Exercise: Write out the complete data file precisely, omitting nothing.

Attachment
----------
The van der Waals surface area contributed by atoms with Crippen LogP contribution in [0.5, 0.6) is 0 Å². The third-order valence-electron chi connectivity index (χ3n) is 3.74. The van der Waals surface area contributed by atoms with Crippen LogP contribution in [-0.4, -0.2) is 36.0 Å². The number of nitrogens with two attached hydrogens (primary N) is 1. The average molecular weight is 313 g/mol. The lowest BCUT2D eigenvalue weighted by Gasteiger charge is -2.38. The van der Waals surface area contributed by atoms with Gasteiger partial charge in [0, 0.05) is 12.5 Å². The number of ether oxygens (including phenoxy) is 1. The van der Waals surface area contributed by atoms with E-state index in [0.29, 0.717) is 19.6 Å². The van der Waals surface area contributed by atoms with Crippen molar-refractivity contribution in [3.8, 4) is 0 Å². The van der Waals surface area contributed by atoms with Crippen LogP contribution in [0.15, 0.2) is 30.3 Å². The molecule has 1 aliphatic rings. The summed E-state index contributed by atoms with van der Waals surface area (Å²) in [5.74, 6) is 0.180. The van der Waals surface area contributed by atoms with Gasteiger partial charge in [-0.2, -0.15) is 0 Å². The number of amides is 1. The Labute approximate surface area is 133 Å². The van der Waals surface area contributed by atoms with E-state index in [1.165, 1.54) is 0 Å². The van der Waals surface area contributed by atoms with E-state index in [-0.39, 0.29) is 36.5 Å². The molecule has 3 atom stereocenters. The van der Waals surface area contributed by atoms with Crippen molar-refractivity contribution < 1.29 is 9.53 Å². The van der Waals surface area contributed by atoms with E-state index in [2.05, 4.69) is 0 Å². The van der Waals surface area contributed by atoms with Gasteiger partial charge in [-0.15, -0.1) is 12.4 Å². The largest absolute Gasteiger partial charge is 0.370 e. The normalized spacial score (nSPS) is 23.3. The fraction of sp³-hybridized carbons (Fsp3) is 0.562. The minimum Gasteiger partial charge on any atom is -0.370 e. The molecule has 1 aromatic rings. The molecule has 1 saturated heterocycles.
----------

The van der Waals surface area contributed by atoms with Crippen LogP contribution in [0.5, 0.6) is 0 Å². The third-order valence-electron chi connectivity index (χ3n) is 3.74. The van der Waals surface area contributed by atoms with Crippen LogP contribution in [-0.4, -0.2) is 36.0 Å². The number of nitrogens with two attached hydrogens (primary N) is 1. The average molecular weight is 313 g/mol. The lowest BCUT2D eigenvalue weighted by Gasteiger charge is -2.38. The van der Waals surface area contributed by atoms with Gasteiger partial charge in [0, 0.05) is 12.5 Å². The number of ether oxygens (including phenoxy) is 1. The van der Waals surface area contributed by atoms with E-state index in [0.29, 0.717) is 19.6 Å². The van der Waals surface area contributed by atoms with Crippen molar-refractivity contribution in [3.8, 4) is 0 Å². The van der Waals surface area contributed by atoms with Crippen LogP contribution in [0.15, 0.2) is 30.3 Å². The molecule has 1 aliphatic rings. The summed E-state index contributed by atoms with van der Waals surface area (Å²) in [5.74, 6) is 0.180. The van der Waals surface area contributed by atoms with Gasteiger partial charge in [-0.2, -0.15) is 0 Å². The number of amides is 1. The Labute approximate surface area is 133 Å². The van der Waals surface area contributed by atoms with E-state index in [1.165, 1.54) is 0 Å². The van der Waals surface area contributed by atoms with E-state index in [-0.39, 0.29) is 36.5 Å². The molecule has 3 atom stereocenters. The van der Waals surface area contributed by atoms with Crippen molar-refractivity contribution < 1.29 is 9.53 Å². The van der Waals surface area contributed by atoms with E-state index in [2.05, 4.69) is 0 Å². The van der Waals surface area contributed by atoms with Gasteiger partial charge in [-0.15, -0.1) is 12.4 Å². The largest absolute Gasteiger partial charge is 0.370 e. The normalized spacial score (nSPS) is 23.3. The fraction of sp³-hybridized carbons (Fsp3) is 0.562. The minimum Gasteiger partial charge on any atom is -0.370 e. The molecule has 1 aromatic rings. The molecule has 1 saturated heterocycles.